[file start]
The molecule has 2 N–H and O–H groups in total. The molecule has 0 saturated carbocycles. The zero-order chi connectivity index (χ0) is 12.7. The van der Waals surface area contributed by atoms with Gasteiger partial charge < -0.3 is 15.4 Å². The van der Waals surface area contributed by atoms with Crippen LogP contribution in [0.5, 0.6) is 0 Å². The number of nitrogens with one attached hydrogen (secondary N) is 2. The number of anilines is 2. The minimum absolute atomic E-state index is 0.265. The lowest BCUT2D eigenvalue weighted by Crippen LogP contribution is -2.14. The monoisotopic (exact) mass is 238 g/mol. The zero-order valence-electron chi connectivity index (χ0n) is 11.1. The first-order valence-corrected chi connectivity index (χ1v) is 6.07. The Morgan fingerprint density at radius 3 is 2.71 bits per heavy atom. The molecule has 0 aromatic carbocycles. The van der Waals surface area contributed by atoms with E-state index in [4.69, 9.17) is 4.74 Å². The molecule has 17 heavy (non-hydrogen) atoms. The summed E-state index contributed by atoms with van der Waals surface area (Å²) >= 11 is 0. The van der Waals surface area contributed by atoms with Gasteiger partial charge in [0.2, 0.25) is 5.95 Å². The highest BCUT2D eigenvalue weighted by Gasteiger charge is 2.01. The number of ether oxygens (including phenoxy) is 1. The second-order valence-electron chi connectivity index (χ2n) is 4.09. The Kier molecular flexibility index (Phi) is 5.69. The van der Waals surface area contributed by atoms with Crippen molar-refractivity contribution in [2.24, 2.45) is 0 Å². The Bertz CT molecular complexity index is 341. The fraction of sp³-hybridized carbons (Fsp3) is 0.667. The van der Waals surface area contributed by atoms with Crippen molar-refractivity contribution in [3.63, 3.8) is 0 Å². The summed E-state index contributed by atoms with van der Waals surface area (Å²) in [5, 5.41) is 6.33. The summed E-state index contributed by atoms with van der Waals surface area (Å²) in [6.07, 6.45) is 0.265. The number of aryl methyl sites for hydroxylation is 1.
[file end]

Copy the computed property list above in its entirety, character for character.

The molecule has 2 N–H and O–H groups in total. The molecule has 0 saturated carbocycles. The zero-order chi connectivity index (χ0) is 12.7. The van der Waals surface area contributed by atoms with Gasteiger partial charge < -0.3 is 15.4 Å². The van der Waals surface area contributed by atoms with Crippen LogP contribution in [0.5, 0.6) is 0 Å². The number of nitrogens with one attached hydrogen (secondary N) is 2. The number of anilines is 2. The minimum absolute atomic E-state index is 0.265. The lowest BCUT2D eigenvalue weighted by Crippen LogP contribution is -2.14. The monoisotopic (exact) mass is 238 g/mol. The zero-order valence-electron chi connectivity index (χ0n) is 11.1. The first-order valence-corrected chi connectivity index (χ1v) is 6.07. The Morgan fingerprint density at radius 3 is 2.71 bits per heavy atom. The molecule has 0 aromatic carbocycles. The van der Waals surface area contributed by atoms with E-state index in [4.69, 9.17) is 4.74 Å². The molecule has 17 heavy (non-hydrogen) atoms. The summed E-state index contributed by atoms with van der Waals surface area (Å²) >= 11 is 0. The van der Waals surface area contributed by atoms with Gasteiger partial charge in [0.2, 0.25) is 5.95 Å². The highest BCUT2D eigenvalue weighted by Gasteiger charge is 2.01. The number of ether oxygens (including phenoxy) is 1. The second-order valence-electron chi connectivity index (χ2n) is 4.09. The Kier molecular flexibility index (Phi) is 5.69. The van der Waals surface area contributed by atoms with Crippen molar-refractivity contribution in [2.24, 2.45) is 0 Å². The Bertz CT molecular complexity index is 341. The fraction of sp³-hybridized carbons (Fsp3) is 0.667. The van der Waals surface area contributed by atoms with Crippen molar-refractivity contribution in [3.63, 3.8) is 0 Å². The summed E-state index contributed by atoms with van der Waals surface area (Å²) in [5, 5.41) is 6.33. The summed E-state index contributed by atoms with van der Waals surface area (Å²) in [6.07, 6.45) is 0.265. The number of aryl methyl sites for hydroxylation is 1.